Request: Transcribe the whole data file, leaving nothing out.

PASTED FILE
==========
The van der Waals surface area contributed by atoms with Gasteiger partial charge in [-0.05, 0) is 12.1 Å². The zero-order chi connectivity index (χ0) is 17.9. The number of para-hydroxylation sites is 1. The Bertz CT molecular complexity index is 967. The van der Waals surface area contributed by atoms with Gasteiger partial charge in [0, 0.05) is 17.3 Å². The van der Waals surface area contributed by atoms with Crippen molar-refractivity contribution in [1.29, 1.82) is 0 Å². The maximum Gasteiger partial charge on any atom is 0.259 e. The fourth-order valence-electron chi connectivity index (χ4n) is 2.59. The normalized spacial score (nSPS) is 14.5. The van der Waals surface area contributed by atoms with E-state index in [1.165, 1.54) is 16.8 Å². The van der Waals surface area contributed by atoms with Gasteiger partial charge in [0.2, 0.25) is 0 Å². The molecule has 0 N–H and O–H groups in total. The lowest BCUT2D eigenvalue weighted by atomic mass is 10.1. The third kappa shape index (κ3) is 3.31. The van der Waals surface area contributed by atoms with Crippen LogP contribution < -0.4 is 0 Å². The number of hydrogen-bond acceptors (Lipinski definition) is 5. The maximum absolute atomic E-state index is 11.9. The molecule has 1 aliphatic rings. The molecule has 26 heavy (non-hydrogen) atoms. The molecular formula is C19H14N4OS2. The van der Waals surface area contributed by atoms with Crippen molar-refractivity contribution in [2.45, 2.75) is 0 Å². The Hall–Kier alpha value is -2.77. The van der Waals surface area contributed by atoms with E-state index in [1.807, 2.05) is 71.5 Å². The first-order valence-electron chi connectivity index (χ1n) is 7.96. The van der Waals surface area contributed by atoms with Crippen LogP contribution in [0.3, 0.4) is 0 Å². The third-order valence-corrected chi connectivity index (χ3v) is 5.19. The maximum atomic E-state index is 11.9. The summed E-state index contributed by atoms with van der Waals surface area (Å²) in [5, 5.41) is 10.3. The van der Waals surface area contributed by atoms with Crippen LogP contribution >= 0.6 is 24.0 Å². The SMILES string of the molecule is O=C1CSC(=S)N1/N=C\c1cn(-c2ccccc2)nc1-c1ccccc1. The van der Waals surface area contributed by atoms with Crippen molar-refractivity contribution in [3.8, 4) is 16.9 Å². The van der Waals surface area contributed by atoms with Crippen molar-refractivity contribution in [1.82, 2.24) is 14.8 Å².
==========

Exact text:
The van der Waals surface area contributed by atoms with Gasteiger partial charge in [-0.05, 0) is 12.1 Å². The zero-order chi connectivity index (χ0) is 17.9. The number of para-hydroxylation sites is 1. The Bertz CT molecular complexity index is 967. The van der Waals surface area contributed by atoms with Gasteiger partial charge in [0, 0.05) is 17.3 Å². The van der Waals surface area contributed by atoms with Crippen molar-refractivity contribution in [1.29, 1.82) is 0 Å². The maximum Gasteiger partial charge on any atom is 0.259 e. The fourth-order valence-electron chi connectivity index (χ4n) is 2.59. The normalized spacial score (nSPS) is 14.5. The van der Waals surface area contributed by atoms with E-state index in [1.165, 1.54) is 16.8 Å². The van der Waals surface area contributed by atoms with Gasteiger partial charge in [0.2, 0.25) is 0 Å². The molecule has 0 N–H and O–H groups in total. The lowest BCUT2D eigenvalue weighted by atomic mass is 10.1. The third kappa shape index (κ3) is 3.31. The van der Waals surface area contributed by atoms with Crippen LogP contribution < -0.4 is 0 Å². The number of hydrogen-bond acceptors (Lipinski definition) is 5. The maximum absolute atomic E-state index is 11.9. The molecule has 1 aliphatic rings. The molecule has 26 heavy (non-hydrogen) atoms. The molecular formula is C19H14N4OS2. The van der Waals surface area contributed by atoms with Crippen molar-refractivity contribution in [2.45, 2.75) is 0 Å². The Hall–Kier alpha value is -2.77. The van der Waals surface area contributed by atoms with E-state index in [1.807, 2.05) is 71.5 Å². The first-order valence-electron chi connectivity index (χ1n) is 7.96. The van der Waals surface area contributed by atoms with Crippen LogP contribution in [0.3, 0.4) is 0 Å². The third-order valence-corrected chi connectivity index (χ3v) is 5.19. The maximum atomic E-state index is 11.9. The summed E-state index contributed by atoms with van der Waals surface area (Å²) in [5, 5.41) is 10.3. The van der Waals surface area contributed by atoms with Crippen LogP contribution >= 0.6 is 24.0 Å². The SMILES string of the molecule is O=C1CSC(=S)N1/N=C\c1cn(-c2ccccc2)nc1-c1ccccc1. The van der Waals surface area contributed by atoms with Crippen molar-refractivity contribution in [3.8, 4) is 16.9 Å². The van der Waals surface area contributed by atoms with Crippen molar-refractivity contribution in [1.82, 2.24) is 14.8 Å².